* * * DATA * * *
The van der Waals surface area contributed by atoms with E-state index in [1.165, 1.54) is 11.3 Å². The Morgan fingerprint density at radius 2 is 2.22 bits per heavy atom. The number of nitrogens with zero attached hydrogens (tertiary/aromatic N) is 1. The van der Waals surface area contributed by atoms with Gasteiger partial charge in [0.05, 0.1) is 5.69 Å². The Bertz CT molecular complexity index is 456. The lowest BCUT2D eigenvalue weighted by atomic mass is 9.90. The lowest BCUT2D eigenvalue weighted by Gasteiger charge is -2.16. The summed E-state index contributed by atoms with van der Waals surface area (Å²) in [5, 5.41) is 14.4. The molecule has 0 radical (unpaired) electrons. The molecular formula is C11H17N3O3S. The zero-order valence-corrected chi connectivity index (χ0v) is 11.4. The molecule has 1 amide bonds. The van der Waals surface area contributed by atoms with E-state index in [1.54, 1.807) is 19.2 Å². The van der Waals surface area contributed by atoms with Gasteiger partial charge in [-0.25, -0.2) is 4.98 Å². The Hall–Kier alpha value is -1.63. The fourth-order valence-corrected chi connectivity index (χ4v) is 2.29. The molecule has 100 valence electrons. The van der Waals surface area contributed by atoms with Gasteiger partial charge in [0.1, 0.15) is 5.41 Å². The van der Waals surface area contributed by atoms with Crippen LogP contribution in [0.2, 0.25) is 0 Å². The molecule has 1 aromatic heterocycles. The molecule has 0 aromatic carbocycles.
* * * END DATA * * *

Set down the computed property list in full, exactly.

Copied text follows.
The van der Waals surface area contributed by atoms with E-state index in [1.165, 1.54) is 11.3 Å². The Morgan fingerprint density at radius 2 is 2.22 bits per heavy atom. The number of nitrogens with zero attached hydrogens (tertiary/aromatic N) is 1. The van der Waals surface area contributed by atoms with Gasteiger partial charge in [0.05, 0.1) is 5.69 Å². The Bertz CT molecular complexity index is 456. The lowest BCUT2D eigenvalue weighted by atomic mass is 9.90. The lowest BCUT2D eigenvalue weighted by Gasteiger charge is -2.16. The summed E-state index contributed by atoms with van der Waals surface area (Å²) in [5, 5.41) is 14.4. The molecule has 0 radical (unpaired) electrons. The molecular formula is C11H17N3O3S. The zero-order valence-corrected chi connectivity index (χ0v) is 11.4. The molecule has 1 amide bonds. The van der Waals surface area contributed by atoms with E-state index in [1.54, 1.807) is 19.2 Å². The van der Waals surface area contributed by atoms with Gasteiger partial charge in [-0.25, -0.2) is 4.98 Å². The Hall–Kier alpha value is -1.63. The fourth-order valence-corrected chi connectivity index (χ4v) is 2.29. The molecule has 100 valence electrons. The van der Waals surface area contributed by atoms with Gasteiger partial charge in [0.1, 0.15) is 5.41 Å². The van der Waals surface area contributed by atoms with Crippen LogP contribution in [0.2, 0.25) is 0 Å². The molecule has 1 aromatic heterocycles. The molecule has 0 aromatic carbocycles.